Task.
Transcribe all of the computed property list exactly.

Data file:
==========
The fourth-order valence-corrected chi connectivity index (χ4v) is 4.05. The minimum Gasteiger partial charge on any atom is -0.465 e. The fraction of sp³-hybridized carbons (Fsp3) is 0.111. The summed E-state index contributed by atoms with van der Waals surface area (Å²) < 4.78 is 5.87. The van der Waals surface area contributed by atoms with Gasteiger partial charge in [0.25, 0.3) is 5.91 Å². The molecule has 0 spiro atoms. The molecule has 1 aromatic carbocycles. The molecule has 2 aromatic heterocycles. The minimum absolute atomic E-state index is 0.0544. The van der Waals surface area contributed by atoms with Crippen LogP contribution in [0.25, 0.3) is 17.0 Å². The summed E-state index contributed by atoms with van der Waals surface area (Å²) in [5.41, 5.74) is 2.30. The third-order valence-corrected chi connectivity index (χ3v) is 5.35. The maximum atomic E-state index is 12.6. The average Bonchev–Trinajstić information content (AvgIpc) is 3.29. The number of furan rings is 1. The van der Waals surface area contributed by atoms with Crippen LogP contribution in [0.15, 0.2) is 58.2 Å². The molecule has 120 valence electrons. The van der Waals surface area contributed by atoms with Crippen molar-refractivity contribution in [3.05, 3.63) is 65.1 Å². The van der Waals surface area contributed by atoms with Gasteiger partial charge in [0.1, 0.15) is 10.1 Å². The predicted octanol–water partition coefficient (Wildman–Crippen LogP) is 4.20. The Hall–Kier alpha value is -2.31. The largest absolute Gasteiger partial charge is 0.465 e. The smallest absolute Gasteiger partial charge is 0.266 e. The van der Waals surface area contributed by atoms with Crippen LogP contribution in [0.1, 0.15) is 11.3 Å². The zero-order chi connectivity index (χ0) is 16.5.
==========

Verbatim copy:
The fourth-order valence-corrected chi connectivity index (χ4v) is 4.05. The minimum Gasteiger partial charge on any atom is -0.465 e. The fraction of sp³-hybridized carbons (Fsp3) is 0.111. The summed E-state index contributed by atoms with van der Waals surface area (Å²) < 4.78 is 5.87. The van der Waals surface area contributed by atoms with Gasteiger partial charge in [0.25, 0.3) is 5.91 Å². The molecule has 0 spiro atoms. The molecule has 1 aromatic carbocycles. The molecule has 2 aromatic heterocycles. The minimum absolute atomic E-state index is 0.0544. The van der Waals surface area contributed by atoms with Crippen LogP contribution in [0.25, 0.3) is 17.0 Å². The summed E-state index contributed by atoms with van der Waals surface area (Å²) in [5.41, 5.74) is 2.30. The third-order valence-corrected chi connectivity index (χ3v) is 5.35. The maximum atomic E-state index is 12.6. The average Bonchev–Trinajstić information content (AvgIpc) is 3.29. The number of furan rings is 1. The van der Waals surface area contributed by atoms with Crippen LogP contribution in [0.15, 0.2) is 58.2 Å². The molecule has 120 valence electrons. The van der Waals surface area contributed by atoms with Crippen molar-refractivity contribution in [3.05, 3.63) is 65.1 Å². The van der Waals surface area contributed by atoms with Gasteiger partial charge in [0.1, 0.15) is 10.1 Å². The predicted octanol–water partition coefficient (Wildman–Crippen LogP) is 4.20. The Hall–Kier alpha value is -2.31. The largest absolute Gasteiger partial charge is 0.465 e. The smallest absolute Gasteiger partial charge is 0.266 e. The van der Waals surface area contributed by atoms with Crippen LogP contribution in [0.1, 0.15) is 11.3 Å². The zero-order chi connectivity index (χ0) is 16.5.